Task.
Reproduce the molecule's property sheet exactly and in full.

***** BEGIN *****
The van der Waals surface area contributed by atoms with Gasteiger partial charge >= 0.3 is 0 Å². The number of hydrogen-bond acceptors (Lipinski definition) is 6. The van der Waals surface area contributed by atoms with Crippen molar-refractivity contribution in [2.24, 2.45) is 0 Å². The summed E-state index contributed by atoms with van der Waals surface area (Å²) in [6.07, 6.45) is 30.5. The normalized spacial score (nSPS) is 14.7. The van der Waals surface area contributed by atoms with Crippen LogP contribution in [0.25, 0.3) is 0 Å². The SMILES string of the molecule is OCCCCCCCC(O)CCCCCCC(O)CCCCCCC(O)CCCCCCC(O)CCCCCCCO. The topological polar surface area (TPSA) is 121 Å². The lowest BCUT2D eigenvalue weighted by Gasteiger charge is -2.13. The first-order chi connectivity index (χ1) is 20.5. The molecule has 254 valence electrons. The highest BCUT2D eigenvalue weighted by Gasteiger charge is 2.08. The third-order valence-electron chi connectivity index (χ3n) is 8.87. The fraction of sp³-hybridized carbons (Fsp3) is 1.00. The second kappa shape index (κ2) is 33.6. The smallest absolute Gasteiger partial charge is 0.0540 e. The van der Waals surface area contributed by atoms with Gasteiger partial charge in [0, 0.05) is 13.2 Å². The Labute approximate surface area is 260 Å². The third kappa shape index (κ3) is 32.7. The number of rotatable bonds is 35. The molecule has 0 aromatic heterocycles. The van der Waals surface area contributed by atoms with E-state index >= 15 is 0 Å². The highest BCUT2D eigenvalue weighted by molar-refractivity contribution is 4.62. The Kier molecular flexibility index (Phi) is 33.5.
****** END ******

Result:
The van der Waals surface area contributed by atoms with Gasteiger partial charge >= 0.3 is 0 Å². The number of hydrogen-bond acceptors (Lipinski definition) is 6. The van der Waals surface area contributed by atoms with Crippen molar-refractivity contribution in [2.24, 2.45) is 0 Å². The summed E-state index contributed by atoms with van der Waals surface area (Å²) in [6.07, 6.45) is 30.5. The normalized spacial score (nSPS) is 14.7. The van der Waals surface area contributed by atoms with Crippen LogP contribution in [0.25, 0.3) is 0 Å². The SMILES string of the molecule is OCCCCCCCC(O)CCCCCCC(O)CCCCCCC(O)CCCCCCC(O)CCCCCCCO. The topological polar surface area (TPSA) is 121 Å². The lowest BCUT2D eigenvalue weighted by Gasteiger charge is -2.13. The first-order chi connectivity index (χ1) is 20.5. The molecule has 254 valence electrons. The highest BCUT2D eigenvalue weighted by Gasteiger charge is 2.08. The third-order valence-electron chi connectivity index (χ3n) is 8.87. The fraction of sp³-hybridized carbons (Fsp3) is 1.00. The second kappa shape index (κ2) is 33.6. The smallest absolute Gasteiger partial charge is 0.0540 e. The van der Waals surface area contributed by atoms with Gasteiger partial charge in [0, 0.05) is 13.2 Å². The Labute approximate surface area is 260 Å². The third kappa shape index (κ3) is 32.7. The number of rotatable bonds is 35. The molecule has 0 aromatic heterocycles. The van der Waals surface area contributed by atoms with E-state index >= 15 is 0 Å². The highest BCUT2D eigenvalue weighted by molar-refractivity contribution is 4.62. The Kier molecular flexibility index (Phi) is 33.5.